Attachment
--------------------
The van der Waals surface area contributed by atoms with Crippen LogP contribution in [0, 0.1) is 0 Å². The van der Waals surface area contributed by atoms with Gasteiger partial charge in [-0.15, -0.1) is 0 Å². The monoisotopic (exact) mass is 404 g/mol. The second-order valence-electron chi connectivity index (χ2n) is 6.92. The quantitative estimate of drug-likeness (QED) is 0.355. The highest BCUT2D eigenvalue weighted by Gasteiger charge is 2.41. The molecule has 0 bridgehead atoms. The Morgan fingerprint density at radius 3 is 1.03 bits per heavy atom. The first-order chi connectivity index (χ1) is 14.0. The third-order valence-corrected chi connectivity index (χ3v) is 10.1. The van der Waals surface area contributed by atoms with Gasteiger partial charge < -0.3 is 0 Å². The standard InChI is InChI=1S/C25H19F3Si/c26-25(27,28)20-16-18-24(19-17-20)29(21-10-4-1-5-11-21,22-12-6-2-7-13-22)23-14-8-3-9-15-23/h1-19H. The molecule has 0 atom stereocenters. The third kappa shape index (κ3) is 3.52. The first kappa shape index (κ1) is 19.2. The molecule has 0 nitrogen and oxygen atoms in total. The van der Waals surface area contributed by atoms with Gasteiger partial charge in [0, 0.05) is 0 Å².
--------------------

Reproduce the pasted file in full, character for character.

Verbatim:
The van der Waals surface area contributed by atoms with Crippen LogP contribution in [0, 0.1) is 0 Å². The van der Waals surface area contributed by atoms with Gasteiger partial charge in [-0.15, -0.1) is 0 Å². The monoisotopic (exact) mass is 404 g/mol. The second-order valence-electron chi connectivity index (χ2n) is 6.92. The quantitative estimate of drug-likeness (QED) is 0.355. The highest BCUT2D eigenvalue weighted by Gasteiger charge is 2.41. The molecule has 0 bridgehead atoms. The Morgan fingerprint density at radius 3 is 1.03 bits per heavy atom. The first-order chi connectivity index (χ1) is 14.0. The third-order valence-corrected chi connectivity index (χ3v) is 10.1. The van der Waals surface area contributed by atoms with Gasteiger partial charge < -0.3 is 0 Å². The standard InChI is InChI=1S/C25H19F3Si/c26-25(27,28)20-16-18-24(19-17-20)29(21-10-4-1-5-11-21,22-12-6-2-7-13-22)23-14-8-3-9-15-23/h1-19H. The molecule has 0 atom stereocenters. The third kappa shape index (κ3) is 3.52. The first kappa shape index (κ1) is 19.2. The molecule has 0 nitrogen and oxygen atoms in total. The van der Waals surface area contributed by atoms with Gasteiger partial charge in [0, 0.05) is 0 Å².